On target in meeting blueprint goals

Meeting selected education transformation objectives so far paves the way for Malaysia to raise its standards, and be on par with the best globally.

IT took a lot of effort to bring various parties together, but after countless evaluation sessions over the last three years, results from the First Wave of the Malaysia Education Blueprint that began in 2013 now has a report card of its own.

The Education Ministry released the 2015 annual report of the Blueprint, an ambitious undertaking that will transform the education system in three Waves orGelombang, with the first from 2013 to 2015, the second from 2016 to 2020, and the final one from 2021 to 2025. Within the Blueprint are 11 Shifts or Anjakan that will take the country to where it needs to be nine years from now.

The Blueprint contains 100 initiatives of which 25 came under the Blueprints’s First wave.

Based on the United Nations Millennium Development Goals to ensure “education for all”, the First Wave aimed to increase student enrolment, reduce the urban-rural divide, and ensure 100% literacy and numeracy (Linus) rates within the first three years of schooling.

Greater inclusivity

On inclusivity, Education Minister Datuk Seri Mahdzir Khalid said more students with special needs have been enrolling in national schools.

“The integration of special needs students with mainstream students in daily school activities has been enhanced through the usage of a more holistic and inclusive education model,” he said.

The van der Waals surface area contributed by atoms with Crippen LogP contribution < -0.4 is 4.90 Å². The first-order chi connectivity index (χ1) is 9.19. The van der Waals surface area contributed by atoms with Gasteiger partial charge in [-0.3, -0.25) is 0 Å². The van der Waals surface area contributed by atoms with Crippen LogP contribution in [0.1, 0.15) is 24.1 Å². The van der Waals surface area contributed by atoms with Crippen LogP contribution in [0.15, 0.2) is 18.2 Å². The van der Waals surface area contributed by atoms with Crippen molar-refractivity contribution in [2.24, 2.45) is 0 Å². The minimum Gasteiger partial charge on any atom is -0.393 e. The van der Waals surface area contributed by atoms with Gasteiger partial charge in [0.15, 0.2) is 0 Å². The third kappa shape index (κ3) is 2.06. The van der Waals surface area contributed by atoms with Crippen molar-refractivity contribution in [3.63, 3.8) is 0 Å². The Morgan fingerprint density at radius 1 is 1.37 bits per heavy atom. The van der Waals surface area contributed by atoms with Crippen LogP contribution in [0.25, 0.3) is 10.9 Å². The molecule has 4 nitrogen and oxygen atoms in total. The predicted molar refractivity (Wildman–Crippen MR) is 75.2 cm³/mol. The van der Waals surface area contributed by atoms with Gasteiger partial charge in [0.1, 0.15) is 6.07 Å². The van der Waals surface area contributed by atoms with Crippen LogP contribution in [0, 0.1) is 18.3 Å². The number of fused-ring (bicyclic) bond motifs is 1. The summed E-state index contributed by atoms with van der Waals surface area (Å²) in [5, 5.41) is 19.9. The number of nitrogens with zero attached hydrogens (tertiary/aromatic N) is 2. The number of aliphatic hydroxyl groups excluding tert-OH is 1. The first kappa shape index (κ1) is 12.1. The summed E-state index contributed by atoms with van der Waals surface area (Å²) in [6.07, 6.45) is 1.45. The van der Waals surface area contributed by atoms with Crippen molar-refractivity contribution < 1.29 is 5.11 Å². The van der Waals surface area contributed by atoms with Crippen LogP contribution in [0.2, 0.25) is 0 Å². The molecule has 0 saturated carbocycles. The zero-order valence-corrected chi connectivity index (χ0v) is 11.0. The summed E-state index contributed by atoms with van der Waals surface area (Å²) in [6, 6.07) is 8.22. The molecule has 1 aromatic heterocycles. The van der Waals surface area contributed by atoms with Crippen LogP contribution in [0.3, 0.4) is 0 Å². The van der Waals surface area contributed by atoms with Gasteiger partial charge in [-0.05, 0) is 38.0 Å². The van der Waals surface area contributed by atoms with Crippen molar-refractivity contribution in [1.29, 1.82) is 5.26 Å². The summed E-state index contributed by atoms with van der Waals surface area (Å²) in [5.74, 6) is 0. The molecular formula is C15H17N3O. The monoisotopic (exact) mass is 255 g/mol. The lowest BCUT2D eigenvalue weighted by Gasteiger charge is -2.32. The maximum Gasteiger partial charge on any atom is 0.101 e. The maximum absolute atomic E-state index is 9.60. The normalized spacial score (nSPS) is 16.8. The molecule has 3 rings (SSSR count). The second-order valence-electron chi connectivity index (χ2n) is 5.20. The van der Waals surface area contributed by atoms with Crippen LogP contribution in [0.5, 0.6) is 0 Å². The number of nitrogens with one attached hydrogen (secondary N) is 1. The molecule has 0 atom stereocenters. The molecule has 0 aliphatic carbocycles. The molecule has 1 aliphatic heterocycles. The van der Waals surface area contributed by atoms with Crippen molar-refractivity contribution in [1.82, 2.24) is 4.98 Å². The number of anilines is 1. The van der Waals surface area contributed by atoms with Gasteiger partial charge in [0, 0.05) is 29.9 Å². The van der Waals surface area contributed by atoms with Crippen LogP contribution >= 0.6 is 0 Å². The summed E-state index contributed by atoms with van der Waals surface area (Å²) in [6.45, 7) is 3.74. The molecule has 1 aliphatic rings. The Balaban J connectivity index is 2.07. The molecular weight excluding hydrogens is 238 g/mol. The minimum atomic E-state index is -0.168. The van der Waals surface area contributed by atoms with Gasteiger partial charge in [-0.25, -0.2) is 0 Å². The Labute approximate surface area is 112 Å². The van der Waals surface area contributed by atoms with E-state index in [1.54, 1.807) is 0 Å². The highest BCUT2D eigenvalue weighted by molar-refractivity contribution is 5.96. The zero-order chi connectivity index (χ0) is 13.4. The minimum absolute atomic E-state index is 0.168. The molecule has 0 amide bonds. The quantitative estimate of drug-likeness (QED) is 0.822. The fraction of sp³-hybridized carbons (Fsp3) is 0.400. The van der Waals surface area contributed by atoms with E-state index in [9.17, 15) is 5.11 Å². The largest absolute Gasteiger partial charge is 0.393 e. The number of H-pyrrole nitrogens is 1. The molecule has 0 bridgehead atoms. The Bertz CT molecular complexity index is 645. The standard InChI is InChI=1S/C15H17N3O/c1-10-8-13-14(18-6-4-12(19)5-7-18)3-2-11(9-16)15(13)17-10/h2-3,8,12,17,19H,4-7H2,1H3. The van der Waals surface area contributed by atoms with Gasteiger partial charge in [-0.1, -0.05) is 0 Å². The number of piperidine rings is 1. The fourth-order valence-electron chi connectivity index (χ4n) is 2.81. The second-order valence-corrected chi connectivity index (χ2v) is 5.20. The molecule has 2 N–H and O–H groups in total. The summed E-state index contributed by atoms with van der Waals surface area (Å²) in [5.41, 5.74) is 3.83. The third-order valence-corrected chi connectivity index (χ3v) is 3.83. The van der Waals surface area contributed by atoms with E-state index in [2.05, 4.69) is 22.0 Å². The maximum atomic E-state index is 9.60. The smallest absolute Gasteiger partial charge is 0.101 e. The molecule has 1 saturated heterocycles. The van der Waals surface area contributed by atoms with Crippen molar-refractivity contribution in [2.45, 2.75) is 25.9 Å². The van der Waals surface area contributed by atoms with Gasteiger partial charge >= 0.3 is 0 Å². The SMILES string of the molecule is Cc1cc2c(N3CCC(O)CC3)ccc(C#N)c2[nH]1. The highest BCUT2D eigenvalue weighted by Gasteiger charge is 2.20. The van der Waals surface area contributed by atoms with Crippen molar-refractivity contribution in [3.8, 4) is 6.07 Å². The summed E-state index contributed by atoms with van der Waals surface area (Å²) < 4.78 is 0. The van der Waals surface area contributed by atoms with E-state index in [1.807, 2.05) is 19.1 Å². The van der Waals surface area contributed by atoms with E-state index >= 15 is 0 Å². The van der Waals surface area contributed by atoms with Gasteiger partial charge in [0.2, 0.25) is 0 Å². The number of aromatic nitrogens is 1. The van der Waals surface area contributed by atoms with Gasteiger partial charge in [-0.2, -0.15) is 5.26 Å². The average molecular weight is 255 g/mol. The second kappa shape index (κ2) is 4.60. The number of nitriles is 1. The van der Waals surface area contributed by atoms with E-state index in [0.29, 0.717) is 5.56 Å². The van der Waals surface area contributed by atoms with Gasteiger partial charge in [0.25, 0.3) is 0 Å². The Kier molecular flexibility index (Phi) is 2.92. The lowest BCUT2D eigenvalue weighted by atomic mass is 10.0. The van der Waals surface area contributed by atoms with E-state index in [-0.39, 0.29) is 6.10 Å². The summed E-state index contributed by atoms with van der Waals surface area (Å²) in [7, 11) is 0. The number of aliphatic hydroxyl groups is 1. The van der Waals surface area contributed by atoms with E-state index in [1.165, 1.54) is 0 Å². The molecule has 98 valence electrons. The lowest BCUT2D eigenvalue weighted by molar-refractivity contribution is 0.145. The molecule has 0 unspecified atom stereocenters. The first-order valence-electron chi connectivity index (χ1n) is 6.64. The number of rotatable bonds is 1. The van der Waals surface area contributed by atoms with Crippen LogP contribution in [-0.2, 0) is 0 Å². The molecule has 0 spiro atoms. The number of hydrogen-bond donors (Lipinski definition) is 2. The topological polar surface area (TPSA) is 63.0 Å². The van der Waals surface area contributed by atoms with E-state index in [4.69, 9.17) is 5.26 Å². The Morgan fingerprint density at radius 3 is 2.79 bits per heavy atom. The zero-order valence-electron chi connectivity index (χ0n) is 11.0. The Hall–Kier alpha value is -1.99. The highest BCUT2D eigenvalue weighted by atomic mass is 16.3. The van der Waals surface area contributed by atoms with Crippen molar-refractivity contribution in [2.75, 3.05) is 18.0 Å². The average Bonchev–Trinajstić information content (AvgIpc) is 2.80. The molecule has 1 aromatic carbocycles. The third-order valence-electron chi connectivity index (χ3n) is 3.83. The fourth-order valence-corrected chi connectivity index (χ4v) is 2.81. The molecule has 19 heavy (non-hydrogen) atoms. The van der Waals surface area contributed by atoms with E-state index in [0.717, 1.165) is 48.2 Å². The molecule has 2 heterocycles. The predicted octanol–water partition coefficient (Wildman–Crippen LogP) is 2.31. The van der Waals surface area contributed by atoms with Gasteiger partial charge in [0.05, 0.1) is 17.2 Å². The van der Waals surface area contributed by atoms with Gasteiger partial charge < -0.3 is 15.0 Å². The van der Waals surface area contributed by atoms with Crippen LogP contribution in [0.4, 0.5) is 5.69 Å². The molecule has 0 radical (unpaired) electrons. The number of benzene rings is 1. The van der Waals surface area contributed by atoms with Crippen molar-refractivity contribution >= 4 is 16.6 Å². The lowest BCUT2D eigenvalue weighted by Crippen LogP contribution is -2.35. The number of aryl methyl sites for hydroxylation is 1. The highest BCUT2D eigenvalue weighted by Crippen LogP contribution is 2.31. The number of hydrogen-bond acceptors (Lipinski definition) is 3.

This is done through the Inclusive Education model which saw an increase to 16,899 (23.2%) special needs students in 2015, up from 10,700 (18.4%) students in 2014.

Besides just studying with their mainstream peers in classrooms, students under this model are also included in school events such as the morning assembly and co-curricular activities.

Overall, Mahdzir said the number of special needs students enrolling in schools have increased from 58,006 in 2014 to 72,715 in 2015.

Preschoolers are also not left out of the inclusive education programme.

As of 2015, 46 children have been included in this programme.

There are 860 special needs children in 197 preschool classes nationwide guided by trained special education teachers.

Permata Kurnia director Prof Dr Hasnah Toran, a leading authority on autism in the country, said: “The ministry’s Special Education Division has taken a number of positive steps to improve education for special needs children.

Firstly, they have increased the number of children with disabilities into mainstream schools.

“And they don’t just leave them there,” stressed Dr Hasnah, who is herself a mother of an autistic child.

The integration programme provides for a “shadow aide” (guru pendamping), where a teacher is tasked to be extra watchful over a student. Teachers and parents are also trained on teaching and caring for these children, while other students are taught to be more empathetic to their fellow special needs schoolmates.

The ministry is also trying to improve the quality of special education by introducing Pentaksiran Alternatif Sekolah Rendah (PASR), which is equivalent to UPSR, but designed for students with special needs.

“This will make teachers more accountable and allows us to track a child’s progress,” said Dr Hasnah.

Then, there are the opening of new vocational schools, such as Sekolah Menengah Vokasional Pendidikan Khas Merbok in Kedah in 2015.

by REBECCA RAJAENDRAMSANDHYA MENONLEE CHONGHUI, and OOI MAY SIM.

Read more @ http://www.thestar.com.my/news/education/2016/08/14/on-target-in-meeting-blueprint-goals/

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